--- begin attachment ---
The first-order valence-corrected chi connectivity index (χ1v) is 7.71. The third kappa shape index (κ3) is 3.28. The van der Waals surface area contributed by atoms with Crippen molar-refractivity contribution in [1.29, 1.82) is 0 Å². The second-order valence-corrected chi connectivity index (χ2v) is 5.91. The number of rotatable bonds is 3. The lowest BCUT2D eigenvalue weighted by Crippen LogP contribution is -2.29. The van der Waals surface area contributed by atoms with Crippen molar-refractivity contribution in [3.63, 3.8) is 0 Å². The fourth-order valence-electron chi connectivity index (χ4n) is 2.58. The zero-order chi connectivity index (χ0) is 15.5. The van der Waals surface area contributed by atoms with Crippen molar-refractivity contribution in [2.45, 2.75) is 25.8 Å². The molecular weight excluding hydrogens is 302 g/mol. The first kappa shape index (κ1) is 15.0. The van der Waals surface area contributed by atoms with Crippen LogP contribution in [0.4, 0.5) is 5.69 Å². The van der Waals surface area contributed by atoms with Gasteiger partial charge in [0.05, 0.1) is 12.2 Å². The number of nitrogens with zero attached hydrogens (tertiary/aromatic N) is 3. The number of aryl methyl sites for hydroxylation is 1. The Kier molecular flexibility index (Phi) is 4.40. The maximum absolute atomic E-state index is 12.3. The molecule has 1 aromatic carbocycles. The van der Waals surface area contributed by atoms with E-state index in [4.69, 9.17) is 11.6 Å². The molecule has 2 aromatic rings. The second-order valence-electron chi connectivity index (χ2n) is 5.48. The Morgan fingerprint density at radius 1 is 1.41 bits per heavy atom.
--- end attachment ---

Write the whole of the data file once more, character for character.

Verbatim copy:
The first-order valence-corrected chi connectivity index (χ1v) is 7.71. The third kappa shape index (κ3) is 3.28. The van der Waals surface area contributed by atoms with Crippen molar-refractivity contribution in [1.29, 1.82) is 0 Å². The second-order valence-corrected chi connectivity index (χ2v) is 5.91. The number of rotatable bonds is 3. The lowest BCUT2D eigenvalue weighted by Crippen LogP contribution is -2.29. The van der Waals surface area contributed by atoms with Crippen molar-refractivity contribution in [3.63, 3.8) is 0 Å². The fourth-order valence-electron chi connectivity index (χ4n) is 2.58. The zero-order chi connectivity index (χ0) is 15.5. The van der Waals surface area contributed by atoms with Crippen molar-refractivity contribution in [2.45, 2.75) is 25.8 Å². The molecular weight excluding hydrogens is 302 g/mol. The first kappa shape index (κ1) is 15.0. The van der Waals surface area contributed by atoms with Crippen LogP contribution in [0.4, 0.5) is 5.69 Å². The van der Waals surface area contributed by atoms with Gasteiger partial charge in [0.05, 0.1) is 12.2 Å². The number of nitrogens with zero attached hydrogens (tertiary/aromatic N) is 3. The number of aryl methyl sites for hydroxylation is 1. The Kier molecular flexibility index (Phi) is 4.40. The maximum absolute atomic E-state index is 12.3. The molecule has 1 aromatic carbocycles. The van der Waals surface area contributed by atoms with E-state index in [4.69, 9.17) is 11.6 Å². The molecule has 2 aromatic rings. The second-order valence-electron chi connectivity index (χ2n) is 5.48. The Morgan fingerprint density at radius 1 is 1.41 bits per heavy atom.